The lack of documentation of the collections before 1939 does not allow to estimate the losses suffered by the Museum during the German occupation. According to the account of Wiktor Ziółkowski (1893–1978), the first director of the Museum in the post-war period, “on 29 March 1940, 2 packages with numismatic items were taken [from the Museum]”. Among them were all ancient, early medieval and higher denomination coins, and probably treasures. The above-mentioned gold coins and medals survived World War II, buried in the basement of the church of the Congregation of the Daughters of Charity at Staszica Street in Lublin, they disappeared only after the war in unexplained circumstances.
About 21,000 numismatic items survived the war in the Museum’s collection. A significant part is composed of the aforementioned copper schillings of Jan Kazimierz and other modern Polish coins of the modern period, 249 seals, a similar group of medals and only 33 items of paper money.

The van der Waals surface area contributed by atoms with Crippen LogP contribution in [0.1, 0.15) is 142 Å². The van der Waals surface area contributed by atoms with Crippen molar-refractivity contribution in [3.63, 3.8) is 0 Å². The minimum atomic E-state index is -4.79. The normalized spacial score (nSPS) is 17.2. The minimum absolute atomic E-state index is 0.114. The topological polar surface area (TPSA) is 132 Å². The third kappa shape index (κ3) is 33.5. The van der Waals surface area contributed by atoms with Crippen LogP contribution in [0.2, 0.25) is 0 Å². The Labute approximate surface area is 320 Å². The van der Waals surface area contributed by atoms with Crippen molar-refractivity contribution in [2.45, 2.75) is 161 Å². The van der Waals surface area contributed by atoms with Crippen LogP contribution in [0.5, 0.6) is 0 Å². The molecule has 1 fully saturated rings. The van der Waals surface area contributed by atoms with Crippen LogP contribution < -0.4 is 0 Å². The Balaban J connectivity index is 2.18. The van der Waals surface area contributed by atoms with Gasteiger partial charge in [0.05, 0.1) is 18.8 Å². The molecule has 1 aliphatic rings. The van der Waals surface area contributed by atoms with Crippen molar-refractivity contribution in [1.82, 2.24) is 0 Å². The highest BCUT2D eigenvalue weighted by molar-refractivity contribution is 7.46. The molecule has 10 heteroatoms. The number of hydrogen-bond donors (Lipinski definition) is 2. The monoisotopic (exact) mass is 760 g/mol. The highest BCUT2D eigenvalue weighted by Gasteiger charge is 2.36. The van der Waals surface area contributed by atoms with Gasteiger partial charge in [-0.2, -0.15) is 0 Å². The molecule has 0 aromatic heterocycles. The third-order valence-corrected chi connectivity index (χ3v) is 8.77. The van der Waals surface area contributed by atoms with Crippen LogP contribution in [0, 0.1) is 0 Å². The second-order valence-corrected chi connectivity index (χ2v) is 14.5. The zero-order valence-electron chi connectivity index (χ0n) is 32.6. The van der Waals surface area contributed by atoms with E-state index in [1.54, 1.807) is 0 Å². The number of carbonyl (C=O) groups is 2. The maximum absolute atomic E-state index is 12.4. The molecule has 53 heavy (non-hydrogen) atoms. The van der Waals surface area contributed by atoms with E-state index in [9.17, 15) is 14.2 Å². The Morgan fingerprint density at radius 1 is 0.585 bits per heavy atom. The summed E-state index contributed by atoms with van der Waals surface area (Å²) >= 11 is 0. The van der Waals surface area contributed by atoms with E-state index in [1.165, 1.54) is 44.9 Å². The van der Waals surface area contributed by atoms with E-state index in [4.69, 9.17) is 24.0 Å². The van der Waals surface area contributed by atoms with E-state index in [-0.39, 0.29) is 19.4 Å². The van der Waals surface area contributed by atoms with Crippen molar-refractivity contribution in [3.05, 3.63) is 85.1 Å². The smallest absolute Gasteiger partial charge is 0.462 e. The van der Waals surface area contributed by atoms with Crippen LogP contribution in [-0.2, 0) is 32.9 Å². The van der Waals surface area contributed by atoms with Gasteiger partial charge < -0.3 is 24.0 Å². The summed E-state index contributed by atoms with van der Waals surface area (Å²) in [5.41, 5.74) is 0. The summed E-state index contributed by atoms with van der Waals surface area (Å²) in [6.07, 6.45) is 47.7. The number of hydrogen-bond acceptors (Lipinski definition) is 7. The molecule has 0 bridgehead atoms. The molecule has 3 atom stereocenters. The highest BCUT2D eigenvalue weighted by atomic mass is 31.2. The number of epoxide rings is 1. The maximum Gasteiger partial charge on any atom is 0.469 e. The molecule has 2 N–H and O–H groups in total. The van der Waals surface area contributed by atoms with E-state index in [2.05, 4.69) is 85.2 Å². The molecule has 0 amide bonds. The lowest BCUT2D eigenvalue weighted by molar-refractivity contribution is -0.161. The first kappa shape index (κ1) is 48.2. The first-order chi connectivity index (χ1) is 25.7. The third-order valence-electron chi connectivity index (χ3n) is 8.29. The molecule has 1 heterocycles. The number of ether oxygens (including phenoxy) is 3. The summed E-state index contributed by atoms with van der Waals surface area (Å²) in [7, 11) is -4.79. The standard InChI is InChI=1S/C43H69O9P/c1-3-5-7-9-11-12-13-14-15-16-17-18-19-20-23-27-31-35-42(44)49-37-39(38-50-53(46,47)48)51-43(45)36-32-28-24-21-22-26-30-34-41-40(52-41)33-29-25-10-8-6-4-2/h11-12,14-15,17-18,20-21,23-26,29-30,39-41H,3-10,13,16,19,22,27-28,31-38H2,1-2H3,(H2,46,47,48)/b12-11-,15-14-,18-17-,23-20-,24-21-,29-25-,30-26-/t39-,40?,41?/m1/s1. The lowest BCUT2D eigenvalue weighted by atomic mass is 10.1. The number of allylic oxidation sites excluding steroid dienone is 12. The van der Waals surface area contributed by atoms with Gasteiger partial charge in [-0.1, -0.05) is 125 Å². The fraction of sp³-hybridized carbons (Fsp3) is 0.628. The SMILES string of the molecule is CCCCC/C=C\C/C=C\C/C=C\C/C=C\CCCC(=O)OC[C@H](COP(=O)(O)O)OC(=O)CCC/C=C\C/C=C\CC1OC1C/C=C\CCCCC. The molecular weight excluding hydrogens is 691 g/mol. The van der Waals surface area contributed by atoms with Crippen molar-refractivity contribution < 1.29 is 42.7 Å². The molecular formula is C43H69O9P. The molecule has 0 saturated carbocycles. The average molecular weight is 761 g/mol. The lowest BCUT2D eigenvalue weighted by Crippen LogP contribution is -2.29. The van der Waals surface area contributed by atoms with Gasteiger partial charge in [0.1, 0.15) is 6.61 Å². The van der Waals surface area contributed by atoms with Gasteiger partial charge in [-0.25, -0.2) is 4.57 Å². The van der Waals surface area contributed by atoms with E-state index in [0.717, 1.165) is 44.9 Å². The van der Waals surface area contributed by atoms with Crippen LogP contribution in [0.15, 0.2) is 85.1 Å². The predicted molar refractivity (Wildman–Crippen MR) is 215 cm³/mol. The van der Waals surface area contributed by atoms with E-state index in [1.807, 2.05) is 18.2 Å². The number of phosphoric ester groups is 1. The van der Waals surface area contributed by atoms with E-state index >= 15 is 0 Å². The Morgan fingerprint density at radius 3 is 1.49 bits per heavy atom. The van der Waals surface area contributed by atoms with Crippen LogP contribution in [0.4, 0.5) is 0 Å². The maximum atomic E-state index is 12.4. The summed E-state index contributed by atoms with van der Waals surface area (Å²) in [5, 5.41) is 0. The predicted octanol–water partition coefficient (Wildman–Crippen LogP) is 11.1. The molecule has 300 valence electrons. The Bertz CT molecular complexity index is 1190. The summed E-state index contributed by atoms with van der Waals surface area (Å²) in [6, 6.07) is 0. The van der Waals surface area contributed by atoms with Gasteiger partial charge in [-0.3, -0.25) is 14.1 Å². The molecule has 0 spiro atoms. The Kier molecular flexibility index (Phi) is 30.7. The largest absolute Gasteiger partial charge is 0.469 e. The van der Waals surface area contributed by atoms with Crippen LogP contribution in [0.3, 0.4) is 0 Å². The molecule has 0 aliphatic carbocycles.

In the 1940s and 1950s, numerous gifts, transfers and purchases enriched the numismatic collection, which was enlarged by, for example, 20 coin treasures. In July 1958, eng. Tadeusz Kałkowski (1899–1979) – collector and researcher of Polish coins, organiser of the numismatic movement and the future author of the popular book A Thousand Years of Polish Coins (1963), studied the set. He suggested director Irena Iskrzycka (1922–2018) to create an independent numismatic department in the Museum. Its management was entrusted to MA Henryk Wojtulewicz (b. 1933), an employee of the Scientific and Educational Department. Thus, within the Historical Department, the Numismatic Cabinet began to function, transformed in the early 1960s into an independent, separate unit in the structure of the institution, dealing with collecting, recording, scientific processing of antique coins, medals, seals and banknotes, organising exhibitions, education and popularising numismatic knowledge. In 2016, the Numismatic Cabinet was transformed into the Numismatics Section.